If we divide this total number of past observed years by the number of active stations, we obtain the mean past duration over which stations active at a given time have been observing before that time (Figure 9; bottom plot). This mean duration quantifies the past memory built into the SN system. Between 1860 and 1890, this mean duration increases. This marks the progressive recruiting of the first auxiliary observers by Wolf. Then, the mean duration largely stabilizes until 1926, i.e. the Wolfer–Brunner transition. The only feature is a temporary peak associated with WWI, which thus left only a minor imprint in this evolution. Thanks to the many new observers recruited after WWI, and who continue observing until WWII, the mean duration grows to almost 15 years in 1938.

Then, WWII again produces a steep drop, by a factor of two. In 1945 and the decade that follows, the mean memory range falls back to about 7 years, a level that was not encountered since 1880, i.e. the epoch when Wolf was still recruiting his first associated observers. After this dramatic shortening of the past memory, there was a steady recovery. However, it is only around 1965, 20 years after WWII, that the pre-WWII mean memory range is recovered. It continues to rise until 1980, when the Zurich Observatory was closed. This continuous trend largely rests on the long-term contribution from the professional observatories that entered the network just after WWII. Figure 9 thus illustrates that the years immediately following WWII were abruptly affected by a major loss of past references, and that this loss had no equivalent in the history of the Zurich SN number.

Although the above indicators are indirect contextual elements, the fact that this unique double discontinuity in the history of the Zurich sunspot number production coincides with the jump revealed by the SN series itself is a very strong indication that the sharp SN scale jump was a consequence of this abrupt and radical change in the base data input. Until 1946, the potential biasing effect, which was present since the weighted counting method had been introduced, had been kept under control thanks to the double stabilizing effect of long-term internal and external observers who did not change their counting practices. This stabilizing continuity was clearly broken between 1946 and 1947, which suddenly opened the way for the biasing effect inherent to the weighted counts, as evidenced by the 1947 upward jump. This new contextual evidence thus explains simultaneously the delayed effect of the weighting practice and the abruptness of the jump.

7 Conclusion

Over just a few years, we thus achieved major progress in the construction of the SN database. Now, about two thirds of the existing source data are recorded in digital form. We can now also report on the recovery of a major missing part of this collection, the yearly source tables of the Waldmeier era from 1945 to 1980. This fills the main gap in the SN database and provides the missing link between the contemporary index and the rest of this long series before 1945 and back to 1700. While significant work is still needed to digitize those newly recovered documents, the global panorama that the SN database now offers made it possible to establish the complete chronology of contributing stations and observers. We found that the two world wars had deep consequences on the production of the SN by the Zurich Observatory. WWI brought a major expansion of the network of auxiliary observers, but without disrupting the internal practices and organization of the Zurich sunspot observers.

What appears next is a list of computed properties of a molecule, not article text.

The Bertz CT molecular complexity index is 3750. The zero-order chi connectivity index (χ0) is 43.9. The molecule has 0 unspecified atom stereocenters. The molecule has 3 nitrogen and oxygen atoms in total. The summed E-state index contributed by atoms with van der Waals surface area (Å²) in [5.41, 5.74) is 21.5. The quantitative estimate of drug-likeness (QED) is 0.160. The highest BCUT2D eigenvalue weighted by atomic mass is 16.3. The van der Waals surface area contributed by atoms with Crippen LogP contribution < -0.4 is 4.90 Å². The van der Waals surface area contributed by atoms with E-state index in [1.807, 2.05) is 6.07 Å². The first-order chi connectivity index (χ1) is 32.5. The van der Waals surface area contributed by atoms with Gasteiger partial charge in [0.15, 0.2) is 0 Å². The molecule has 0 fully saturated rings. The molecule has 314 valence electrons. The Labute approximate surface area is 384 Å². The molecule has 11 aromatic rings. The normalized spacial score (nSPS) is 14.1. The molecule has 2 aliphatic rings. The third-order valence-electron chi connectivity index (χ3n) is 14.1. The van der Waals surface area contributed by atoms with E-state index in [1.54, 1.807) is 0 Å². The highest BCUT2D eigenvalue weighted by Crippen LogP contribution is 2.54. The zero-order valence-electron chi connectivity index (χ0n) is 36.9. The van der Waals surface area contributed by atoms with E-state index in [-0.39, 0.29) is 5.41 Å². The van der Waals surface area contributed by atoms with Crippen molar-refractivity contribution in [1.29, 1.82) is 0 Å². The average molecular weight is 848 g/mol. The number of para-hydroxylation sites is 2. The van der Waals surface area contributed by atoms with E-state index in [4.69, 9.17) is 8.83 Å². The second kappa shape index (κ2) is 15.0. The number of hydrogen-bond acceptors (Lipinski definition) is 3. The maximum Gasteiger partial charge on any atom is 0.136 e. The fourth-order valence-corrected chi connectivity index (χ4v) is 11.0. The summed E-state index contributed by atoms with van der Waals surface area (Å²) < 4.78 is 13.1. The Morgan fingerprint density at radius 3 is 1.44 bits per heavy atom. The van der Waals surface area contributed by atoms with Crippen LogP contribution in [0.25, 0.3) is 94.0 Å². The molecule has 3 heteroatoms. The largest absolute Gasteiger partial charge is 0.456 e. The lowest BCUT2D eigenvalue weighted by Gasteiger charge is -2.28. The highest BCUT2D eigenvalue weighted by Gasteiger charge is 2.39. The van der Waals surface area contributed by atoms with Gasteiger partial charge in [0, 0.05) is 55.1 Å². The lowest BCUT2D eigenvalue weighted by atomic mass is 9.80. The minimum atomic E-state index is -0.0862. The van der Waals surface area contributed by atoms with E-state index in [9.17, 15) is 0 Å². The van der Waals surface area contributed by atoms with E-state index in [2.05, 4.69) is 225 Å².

On the other hand, after WWII, we find a double disruption in the Zurich system. A complete renewal of the Zurich observing team occurred between 1946 and 1947, with almost no overlap between the old team, which had remained mostly unchanged for more than 20 years, and the new team progressively built by Waldmeier between 1946 and 1950. Moreover, after the loss of most of the external observers active over the decades preceding WWII, between 1938 and 1945, an entirely new worldwide network is established after the war with entirely different stations. The narrow correspondence of this drastic and unprecedented structural change with the 18% SN scale-jump diagnosed in the SN series provides strong historical evidence that a sharp jump in the SN exactly at that moment is a real and logical consequence. Although the suspected cause, i.e. the introduction of the size-based weighting of the spot counts, was introduced much earlier in the practice of Zurich assistants, our now-complete timeline explains why it only led to actual consequences when this sharp and unprecedented discontinuity in the Zurich system took place.

All together, those recovered tables open the way to future major steps in the end-to-end calibration of the sunspot number series. Full statistical diagnostics of the actual stability of each separate Zurich observer, which was simply postulated since the epoch of Wolf, will allow for disentangling in detail the causes of anomalies found in the heritage series. Much more importantly, those data open the way for a full recalculation of the sunspot number, starting again from the full set of raw input data. This recalculation will use new advanced computer-based processing methods, which exploit the entire set of data instead of mostly using the numbers of the single primary observer, as was the case in the original Zurich series. This should improve further the stability and accuracy of the sunspot number in the interval 1945 – 1980, where so far, SN Version 2 consisted only in a correction factor applied to the original Zurich SN series. This would also finally bridge the gap separating the current international sunspot number from the early epoch before 1945.

However, a partial gap still remains. Although all observations made in Zurich from Wolf in 1849 to Waldmeier in 1980 now finally form a complete and uninterrupted thread, we still miss the unpublished archives from the Brunner era. Therefore, efforts are still continuing to try recovering the last missing data from the network of the auxiliary stations between 1919 and 1944. Hopefully, this will finally bring the last touch to this digital database that will feed sunspot science and long-term solar-cycle studies for many years.